Nuclear Magnetic Resonance

NMR for understanding functional cellular pathways: Metal transport and homeostasis

This webinar took place on December 09, 2020

Webinar Overview

NMR spectroscopy can provide unique contributions for the description of cellular processes, as it is indeed suitable not only for characterizing the structural and dynamical properties of biomolecules but also for describing transient interactions and functional events with atomic resolution possibly in a cellular context. This requires the development of suitable methodologies capable of addressing multiple, specific, and sometimes non-conventional aspects for describing functional processes in cells.

In this webinar, Prof. Lucia Banci, University of Florence, describes how the power of NMR can be harnessed for describing cellular pathways at atomic resolution in a cellular environment. Prof. Banci will present examples for pathways responsible for cellular copper trafficking and for the biogenesis of iron-sulfur proteins.

Through an integrated approach, by increasing the complexity from single protein structures to protein complexes to the functional reaction steps, these processes will be described in their cellular context within a molecular perspective. Furthermore the exploitation of UHF NMR spectrometers, such as that operating at 1.2GHz for in cell NMR applications will be discussed.

The webinar will be introduced by Dr. Rainer Kuemmerle, Vice-President at Bruker Biospin and Head of NMR Applications, who will briefly talk about the development of the world-first NMR system operating at 1.2GHz magnetic field installed at University of Florence and answer questions related to this technology.

Key Points

  • How NMR spectroscopy can provide unique contributions for the description of cellular processes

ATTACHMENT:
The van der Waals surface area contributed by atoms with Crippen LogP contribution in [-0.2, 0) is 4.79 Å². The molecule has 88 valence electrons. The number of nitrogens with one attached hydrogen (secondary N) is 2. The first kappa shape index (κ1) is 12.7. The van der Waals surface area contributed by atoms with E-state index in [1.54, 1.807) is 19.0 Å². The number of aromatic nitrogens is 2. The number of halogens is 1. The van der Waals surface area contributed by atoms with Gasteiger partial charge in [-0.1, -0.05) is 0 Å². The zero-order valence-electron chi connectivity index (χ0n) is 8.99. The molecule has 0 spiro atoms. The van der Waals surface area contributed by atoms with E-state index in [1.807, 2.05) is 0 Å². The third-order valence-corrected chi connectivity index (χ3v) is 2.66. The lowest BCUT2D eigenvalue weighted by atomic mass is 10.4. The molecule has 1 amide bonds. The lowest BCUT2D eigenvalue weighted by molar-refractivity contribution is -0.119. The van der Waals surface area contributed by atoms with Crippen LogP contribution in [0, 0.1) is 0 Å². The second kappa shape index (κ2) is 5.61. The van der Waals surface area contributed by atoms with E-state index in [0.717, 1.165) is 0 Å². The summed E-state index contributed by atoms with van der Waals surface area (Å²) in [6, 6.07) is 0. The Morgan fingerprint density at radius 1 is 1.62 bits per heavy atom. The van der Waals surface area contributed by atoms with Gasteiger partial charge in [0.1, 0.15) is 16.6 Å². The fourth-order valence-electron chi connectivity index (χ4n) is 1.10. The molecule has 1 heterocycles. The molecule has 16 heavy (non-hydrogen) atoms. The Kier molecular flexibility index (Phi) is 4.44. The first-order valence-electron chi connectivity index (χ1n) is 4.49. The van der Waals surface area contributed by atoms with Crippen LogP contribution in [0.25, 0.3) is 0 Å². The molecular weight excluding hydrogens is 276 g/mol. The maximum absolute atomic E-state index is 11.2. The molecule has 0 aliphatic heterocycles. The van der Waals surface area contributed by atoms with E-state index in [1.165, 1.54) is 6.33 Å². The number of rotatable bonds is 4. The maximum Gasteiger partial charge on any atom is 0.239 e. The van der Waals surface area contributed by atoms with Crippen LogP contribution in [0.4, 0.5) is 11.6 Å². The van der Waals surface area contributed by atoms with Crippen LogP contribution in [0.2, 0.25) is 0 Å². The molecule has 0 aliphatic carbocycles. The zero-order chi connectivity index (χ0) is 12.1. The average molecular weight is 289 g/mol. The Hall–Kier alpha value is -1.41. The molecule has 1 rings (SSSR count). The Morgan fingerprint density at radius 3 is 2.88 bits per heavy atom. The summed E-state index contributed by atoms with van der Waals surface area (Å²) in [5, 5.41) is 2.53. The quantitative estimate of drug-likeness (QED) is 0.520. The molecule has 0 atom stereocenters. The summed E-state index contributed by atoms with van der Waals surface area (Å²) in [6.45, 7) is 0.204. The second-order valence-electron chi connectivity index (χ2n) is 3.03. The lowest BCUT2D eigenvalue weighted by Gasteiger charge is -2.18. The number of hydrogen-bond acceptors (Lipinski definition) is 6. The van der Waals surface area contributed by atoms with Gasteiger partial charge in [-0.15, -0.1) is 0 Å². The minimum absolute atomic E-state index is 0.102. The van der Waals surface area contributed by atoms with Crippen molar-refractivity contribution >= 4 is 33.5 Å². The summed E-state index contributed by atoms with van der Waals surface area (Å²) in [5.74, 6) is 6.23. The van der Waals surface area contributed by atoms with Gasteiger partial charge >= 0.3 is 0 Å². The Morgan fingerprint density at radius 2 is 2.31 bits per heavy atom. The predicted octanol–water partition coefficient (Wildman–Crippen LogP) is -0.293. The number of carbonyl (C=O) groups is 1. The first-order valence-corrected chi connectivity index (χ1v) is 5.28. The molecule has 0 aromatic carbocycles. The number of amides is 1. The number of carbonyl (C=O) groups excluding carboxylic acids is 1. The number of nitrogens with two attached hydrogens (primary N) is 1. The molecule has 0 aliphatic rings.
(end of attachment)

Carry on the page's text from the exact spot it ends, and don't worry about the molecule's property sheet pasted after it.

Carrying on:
• How NMR can be used to describe transient interactions and functional events with atomic resolution
  • How NMR is a unique tool for characterizing metal binding protein structure and dynamics

Who Should Attend?

Anyone interested in learning how in-cell NMR at ultra-high fields can be used to monitor protein function


Prof. Lucia Banci

Professor of Chemistry University of Florence

Lucia Banci is Professor of Chemistry at the University of Florence. She has an extensive expertise and has provided original contributions and breakthroughs in Structural Biology and in biological NMR. She has addressed and unraveled many aspects of the biology of metal ions in biological systems. The innovative in cell NMR approach developed by Lucia Banci and her group allows for the detection of human individual proteins in living human cells with atomic level resolution. She also exploited the extensive knowledge of structural biology approaches through NMR expertise to develop an absolutely innovative approach to vaccine design, based on the knowledge of the structure of the pathogen antigens and of the interaction pattern with antibodies, to design structure-based vaccines. Lucia Banci is one of the founders and former Director of the Center of Magnetic Resonance (CERM) of the University of Florence. She is the Head of the Italian Core Center of the ESFRI Research Infrastructure Instruct-ERIC, and a member of the Instruct-ERIC Executive Committee and of the Council.